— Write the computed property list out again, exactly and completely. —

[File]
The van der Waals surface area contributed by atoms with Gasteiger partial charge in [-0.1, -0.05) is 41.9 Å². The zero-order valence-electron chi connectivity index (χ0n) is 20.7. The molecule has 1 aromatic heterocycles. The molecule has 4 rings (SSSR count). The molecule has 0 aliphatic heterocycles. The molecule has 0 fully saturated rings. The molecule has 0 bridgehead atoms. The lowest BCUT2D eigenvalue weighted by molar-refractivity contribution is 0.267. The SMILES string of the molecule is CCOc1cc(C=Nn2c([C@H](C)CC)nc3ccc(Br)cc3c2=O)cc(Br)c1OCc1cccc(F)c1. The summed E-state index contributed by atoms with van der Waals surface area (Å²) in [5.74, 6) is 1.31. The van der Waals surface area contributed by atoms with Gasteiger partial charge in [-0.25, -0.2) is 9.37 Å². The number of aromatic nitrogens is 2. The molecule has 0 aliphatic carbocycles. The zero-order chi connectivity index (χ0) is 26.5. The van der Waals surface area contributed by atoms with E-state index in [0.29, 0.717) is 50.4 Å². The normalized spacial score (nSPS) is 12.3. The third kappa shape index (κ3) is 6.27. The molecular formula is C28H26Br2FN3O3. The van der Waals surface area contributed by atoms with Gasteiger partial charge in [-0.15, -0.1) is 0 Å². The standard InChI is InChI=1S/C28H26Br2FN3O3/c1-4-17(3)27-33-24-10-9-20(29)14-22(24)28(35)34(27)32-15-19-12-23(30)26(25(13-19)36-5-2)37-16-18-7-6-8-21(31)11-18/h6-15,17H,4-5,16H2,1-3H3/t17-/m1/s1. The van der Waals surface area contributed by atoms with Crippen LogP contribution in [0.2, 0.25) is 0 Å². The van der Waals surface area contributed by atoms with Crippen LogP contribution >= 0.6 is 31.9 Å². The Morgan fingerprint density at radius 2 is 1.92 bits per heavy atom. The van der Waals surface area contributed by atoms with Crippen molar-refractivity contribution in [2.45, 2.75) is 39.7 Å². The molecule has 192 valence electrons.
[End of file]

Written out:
The van der Waals surface area contributed by atoms with Gasteiger partial charge in [-0.1, -0.05) is 41.9 Å². The zero-order valence-electron chi connectivity index (χ0n) is 20.7. The molecule has 1 aromatic heterocycles. The molecule has 4 rings (SSSR count). The molecule has 0 aliphatic heterocycles. The molecule has 0 fully saturated rings. The molecule has 0 bridgehead atoms. The lowest BCUT2D eigenvalue weighted by molar-refractivity contribution is 0.267. The SMILES string of the molecule is CCOc1cc(C=Nn2c([C@H](C)CC)nc3ccc(Br)cc3c2=O)cc(Br)c1OCc1cccc(F)c1. The summed E-state index contributed by atoms with van der Waals surface area (Å²) in [5.74, 6) is 1.31. The van der Waals surface area contributed by atoms with Gasteiger partial charge in [-0.25, -0.2) is 9.37 Å². The number of aromatic nitrogens is 2. The molecule has 0 aliphatic carbocycles. The zero-order chi connectivity index (χ0) is 26.5. The van der Waals surface area contributed by atoms with E-state index in [0.29, 0.717) is 50.4 Å². The normalized spacial score (nSPS) is 12.3. The third kappa shape index (κ3) is 6.27. The molecular formula is C28H26Br2FN3O3. The van der Waals surface area contributed by atoms with Gasteiger partial charge in [-0.15, -0.1) is 0 Å². The standard InChI is InChI=1S/C28H26Br2FN3O3/c1-4-17(3)27-33-24-10-9-20(29)14-22(24)28(35)34(27)32-15-19-12-23(30)26(25(13-19)36-5-2)37-16-18-7-6-8-21(31)11-18/h6-15,17H,4-5,16H2,1-3H3/t17-/m1/s1. The van der Waals surface area contributed by atoms with Crippen LogP contribution in [0.2, 0.25) is 0 Å². The van der Waals surface area contributed by atoms with Crippen LogP contribution >= 0.6 is 31.9 Å². The Morgan fingerprint density at radius 2 is 1.92 bits per heavy atom. The van der Waals surface area contributed by atoms with Crippen molar-refractivity contribution in [2.45, 2.75) is 39.7 Å². The molecule has 192 valence electrons.